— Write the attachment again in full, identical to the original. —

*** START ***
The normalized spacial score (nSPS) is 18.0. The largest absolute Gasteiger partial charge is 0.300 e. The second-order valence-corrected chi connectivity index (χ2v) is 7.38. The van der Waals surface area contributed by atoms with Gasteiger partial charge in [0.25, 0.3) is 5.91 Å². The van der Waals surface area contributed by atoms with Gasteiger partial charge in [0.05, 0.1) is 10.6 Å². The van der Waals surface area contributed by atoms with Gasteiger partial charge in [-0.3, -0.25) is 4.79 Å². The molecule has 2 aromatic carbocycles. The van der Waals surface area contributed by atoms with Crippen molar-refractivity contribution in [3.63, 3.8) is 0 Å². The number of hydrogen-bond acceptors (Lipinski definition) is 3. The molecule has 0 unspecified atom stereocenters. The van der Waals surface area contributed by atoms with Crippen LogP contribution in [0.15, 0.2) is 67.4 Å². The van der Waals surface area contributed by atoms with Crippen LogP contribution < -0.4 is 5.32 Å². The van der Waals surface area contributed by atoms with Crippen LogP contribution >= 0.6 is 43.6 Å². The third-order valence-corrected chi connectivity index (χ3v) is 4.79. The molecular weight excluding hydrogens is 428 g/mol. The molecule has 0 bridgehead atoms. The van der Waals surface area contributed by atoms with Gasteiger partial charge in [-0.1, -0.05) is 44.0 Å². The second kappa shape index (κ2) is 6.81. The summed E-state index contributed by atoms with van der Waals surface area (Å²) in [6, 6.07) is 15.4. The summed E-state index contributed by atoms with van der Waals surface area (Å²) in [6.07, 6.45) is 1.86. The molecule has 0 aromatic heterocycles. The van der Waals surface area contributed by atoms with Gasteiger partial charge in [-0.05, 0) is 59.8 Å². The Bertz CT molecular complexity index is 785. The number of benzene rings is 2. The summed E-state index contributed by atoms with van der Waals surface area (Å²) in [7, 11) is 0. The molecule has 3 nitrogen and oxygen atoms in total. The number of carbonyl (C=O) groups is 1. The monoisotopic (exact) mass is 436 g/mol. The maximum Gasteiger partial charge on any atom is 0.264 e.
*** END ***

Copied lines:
The normalized spacial score (nSPS) is 18.0. The largest absolute Gasteiger partial charge is 0.300 e. The second-order valence-corrected chi connectivity index (χ2v) is 7.38. The van der Waals surface area contributed by atoms with Gasteiger partial charge in [0.25, 0.3) is 5.91 Å². The van der Waals surface area contributed by atoms with Gasteiger partial charge in [0.05, 0.1) is 10.6 Å². The van der Waals surface area contributed by atoms with Gasteiger partial charge in [-0.3, -0.25) is 4.79 Å². The molecule has 2 aromatic carbocycles. The van der Waals surface area contributed by atoms with Crippen molar-refractivity contribution in [3.63, 3.8) is 0 Å². The number of hydrogen-bond acceptors (Lipinski definition) is 3. The molecule has 0 unspecified atom stereocenters. The van der Waals surface area contributed by atoms with Crippen LogP contribution in [0.15, 0.2) is 67.4 Å². The van der Waals surface area contributed by atoms with Crippen LogP contribution < -0.4 is 5.32 Å². The van der Waals surface area contributed by atoms with Crippen LogP contribution >= 0.6 is 43.6 Å². The third-order valence-corrected chi connectivity index (χ3v) is 4.79. The molecular weight excluding hydrogens is 428 g/mol. The molecule has 0 bridgehead atoms. The van der Waals surface area contributed by atoms with Gasteiger partial charge in [-0.1, -0.05) is 44.0 Å². The second kappa shape index (κ2) is 6.81. The summed E-state index contributed by atoms with van der Waals surface area (Å²) in [6, 6.07) is 15.4. The summed E-state index contributed by atoms with van der Waals surface area (Å²) in [6.07, 6.45) is 1.86. The molecule has 0 aromatic heterocycles. The van der Waals surface area contributed by atoms with Gasteiger partial charge in [-0.05, 0) is 59.8 Å². The Bertz CT molecular complexity index is 785. The number of benzene rings is 2. The summed E-state index contributed by atoms with van der Waals surface area (Å²) in [7, 11) is 0. The molecule has 3 nitrogen and oxygen atoms in total. The number of carbonyl (C=O) groups is 1. The monoisotopic (exact) mass is 436 g/mol. The maximum Gasteiger partial charge on any atom is 0.264 e.